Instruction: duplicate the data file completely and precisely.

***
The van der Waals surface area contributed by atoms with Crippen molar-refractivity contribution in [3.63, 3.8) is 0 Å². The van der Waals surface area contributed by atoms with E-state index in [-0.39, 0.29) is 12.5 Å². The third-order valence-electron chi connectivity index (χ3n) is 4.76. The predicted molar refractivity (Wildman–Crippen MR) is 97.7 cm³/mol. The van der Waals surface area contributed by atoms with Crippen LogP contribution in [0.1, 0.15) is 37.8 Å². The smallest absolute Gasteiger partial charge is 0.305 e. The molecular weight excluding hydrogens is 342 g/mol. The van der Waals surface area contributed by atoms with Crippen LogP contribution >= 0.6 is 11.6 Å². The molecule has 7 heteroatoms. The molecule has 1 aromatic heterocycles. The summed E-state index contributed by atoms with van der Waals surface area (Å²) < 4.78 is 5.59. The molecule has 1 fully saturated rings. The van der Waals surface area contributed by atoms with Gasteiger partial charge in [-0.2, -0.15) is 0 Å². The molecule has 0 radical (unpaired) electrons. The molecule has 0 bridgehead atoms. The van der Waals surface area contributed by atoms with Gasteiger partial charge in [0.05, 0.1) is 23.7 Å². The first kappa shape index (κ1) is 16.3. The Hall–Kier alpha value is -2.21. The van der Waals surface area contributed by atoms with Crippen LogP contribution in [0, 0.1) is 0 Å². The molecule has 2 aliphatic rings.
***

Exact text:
The van der Waals surface area contributed by atoms with Crippen molar-refractivity contribution in [3.63, 3.8) is 0 Å². The van der Waals surface area contributed by atoms with E-state index in [-0.39, 0.29) is 12.5 Å². The third-order valence-electron chi connectivity index (χ3n) is 4.76. The predicted molar refractivity (Wildman–Crippen MR) is 97.7 cm³/mol. The van der Waals surface area contributed by atoms with Crippen LogP contribution in [0.1, 0.15) is 37.8 Å². The smallest absolute Gasteiger partial charge is 0.305 e. The molecular weight excluding hydrogens is 342 g/mol. The van der Waals surface area contributed by atoms with Crippen LogP contribution >= 0.6 is 11.6 Å². The molecule has 7 heteroatoms. The molecule has 1 aromatic heterocycles. The summed E-state index contributed by atoms with van der Waals surface area (Å²) < 4.78 is 5.59. The molecule has 1 fully saturated rings. The van der Waals surface area contributed by atoms with Gasteiger partial charge in [-0.2, -0.15) is 0 Å². The molecule has 0 radical (unpaired) electrons. The molecule has 0 bridgehead atoms. The van der Waals surface area contributed by atoms with Gasteiger partial charge in [0.05, 0.1) is 23.7 Å². The first kappa shape index (κ1) is 16.3. The Hall–Kier alpha value is -2.21. The van der Waals surface area contributed by atoms with Crippen LogP contribution in [0, 0.1) is 0 Å². The molecule has 2 aliphatic rings.